• NYR RW Mats Zuccarello – 41GP – 9-23-32 in 2018-19
  • ANA LW/RW Jakub Silfverberg – 47GP – 12-8-20 in 2018-19
  • CAR LW/RW Micheal Ferland – 48GP – 15-16-31 in 2018-19

Of course, there is no guarantee that any of these players make it to free agency and if they do decline offers from their respective teams, then there is no guarantee that they are swayed enough by the Bruins management members to come to Massachusetts and join the Bruins. However, the same can be true if the Bruins trade an arm and a leg for these players for them to just leave at the beginning of July. If Boston fails to win the Cup with them, then it is another bad move.

In the same breath, the 2018-19 free agent class has one of the most-skilled RFA class of any year’s past. When sending an offer to an RFA that makes it past July 1st, you must not only get acceptance from the player, but from the team, who has the option to match your contract offer. If the Bruins can land a player that is under a restricted free agent status, then compensation picks that vary on annual salary amount will have to be paid to the team. Under every option, the Bruins right now, are able to offer any amount. It is important to know that all picks are for the nearest Entry Draft so in this case, 2020 NHL Draft unless the compensation is multiple picks from the same round, then it can be from numerous years. Check it out below via CapFriendly Offer Sheet Calculator:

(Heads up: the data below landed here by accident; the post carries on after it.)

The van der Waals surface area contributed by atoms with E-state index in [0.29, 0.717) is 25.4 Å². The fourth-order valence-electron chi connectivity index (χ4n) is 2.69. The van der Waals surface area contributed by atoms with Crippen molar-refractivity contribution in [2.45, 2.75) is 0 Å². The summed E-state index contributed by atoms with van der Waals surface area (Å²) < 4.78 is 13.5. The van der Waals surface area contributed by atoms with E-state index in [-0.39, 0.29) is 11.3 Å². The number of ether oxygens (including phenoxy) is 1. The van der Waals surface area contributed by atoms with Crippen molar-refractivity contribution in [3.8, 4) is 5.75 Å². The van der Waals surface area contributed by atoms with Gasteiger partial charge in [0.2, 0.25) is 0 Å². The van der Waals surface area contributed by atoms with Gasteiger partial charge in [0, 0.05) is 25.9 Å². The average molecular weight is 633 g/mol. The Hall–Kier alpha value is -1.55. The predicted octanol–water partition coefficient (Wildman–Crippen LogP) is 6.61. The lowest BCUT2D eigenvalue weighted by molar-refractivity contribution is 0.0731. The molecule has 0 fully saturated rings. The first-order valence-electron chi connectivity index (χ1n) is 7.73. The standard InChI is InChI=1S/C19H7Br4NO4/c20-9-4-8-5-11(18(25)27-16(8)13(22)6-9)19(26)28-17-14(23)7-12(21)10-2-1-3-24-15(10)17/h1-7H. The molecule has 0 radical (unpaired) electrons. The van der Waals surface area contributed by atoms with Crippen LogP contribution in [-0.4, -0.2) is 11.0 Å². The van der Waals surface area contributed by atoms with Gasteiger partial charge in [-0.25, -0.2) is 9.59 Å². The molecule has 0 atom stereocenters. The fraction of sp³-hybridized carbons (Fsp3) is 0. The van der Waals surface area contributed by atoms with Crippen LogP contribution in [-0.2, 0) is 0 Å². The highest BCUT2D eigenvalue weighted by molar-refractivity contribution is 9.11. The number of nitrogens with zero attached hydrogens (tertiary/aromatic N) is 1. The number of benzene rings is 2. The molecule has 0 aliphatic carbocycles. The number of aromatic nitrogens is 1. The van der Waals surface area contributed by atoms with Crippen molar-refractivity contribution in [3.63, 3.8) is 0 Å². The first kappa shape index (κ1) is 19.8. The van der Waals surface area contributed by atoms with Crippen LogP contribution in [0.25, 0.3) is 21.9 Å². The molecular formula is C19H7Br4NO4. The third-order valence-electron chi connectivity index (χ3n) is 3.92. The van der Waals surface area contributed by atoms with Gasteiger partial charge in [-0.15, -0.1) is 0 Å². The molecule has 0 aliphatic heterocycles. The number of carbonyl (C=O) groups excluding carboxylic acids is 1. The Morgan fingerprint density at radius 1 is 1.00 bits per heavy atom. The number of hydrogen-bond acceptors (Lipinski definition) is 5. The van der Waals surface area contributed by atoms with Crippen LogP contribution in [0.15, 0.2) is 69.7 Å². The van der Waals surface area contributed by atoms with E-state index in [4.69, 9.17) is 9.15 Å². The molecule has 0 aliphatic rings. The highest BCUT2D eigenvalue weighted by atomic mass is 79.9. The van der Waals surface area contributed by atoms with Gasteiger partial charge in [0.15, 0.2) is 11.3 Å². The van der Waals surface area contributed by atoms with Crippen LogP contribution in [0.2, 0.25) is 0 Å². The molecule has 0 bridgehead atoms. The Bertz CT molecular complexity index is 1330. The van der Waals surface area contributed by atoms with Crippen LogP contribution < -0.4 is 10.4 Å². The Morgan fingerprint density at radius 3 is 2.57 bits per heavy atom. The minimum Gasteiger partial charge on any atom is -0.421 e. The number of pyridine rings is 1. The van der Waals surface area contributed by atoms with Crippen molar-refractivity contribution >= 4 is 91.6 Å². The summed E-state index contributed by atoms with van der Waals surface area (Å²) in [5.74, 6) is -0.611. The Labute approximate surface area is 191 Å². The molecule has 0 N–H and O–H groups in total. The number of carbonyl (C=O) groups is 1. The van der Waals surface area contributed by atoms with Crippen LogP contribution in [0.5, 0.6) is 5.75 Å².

• $0 – $1,339,575 – No Compensation
  • $1,339,576 – $2,029,659 – One 3rd Round Pick
  • $2,029,660 – $4,059,322 – One 2nd Round Pick
  • $4,059,323 – $6,088,980 – One 1st Round Pick and One 3rd Round Pick
  • $6,088,981 – $8,118,641 – One 1st Round, One 2nd Round, One 3rd Round Pick
  • $8,118,642 – $10,148,302 – Two 1st Rounds, One 2nd Round, One 3rd Round
  • $10,148,303 – ∞ – Four 1st Round Picks

If Sweeney and the Bruins make a move that will most likely have to require that first rounder, it makes a RFA offer less likely because Boston will be without a pick in the first round for three years in a row. The options for Sweeney are a lot, but the questions that are being asked often are the following.

Can the Bruins afford to move the youth and prospects that they have built up for a rental? Will a trade for a longer-term player work out? Will the lack of 1st Round Pick(s) impact the team in a negative manner for the long-term? Should Boston make a real push with Chara, Bergeron, etc., getting older and their time for another Cup running slim?

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PHOTO CREDITS: (NHL.com)

The questions continue from there but with the weeks and days counting down, only the B’s management know what they can get and what they want. We as fans just have to bite the fingernails off as we anticipate the breaking news, or lack thereof.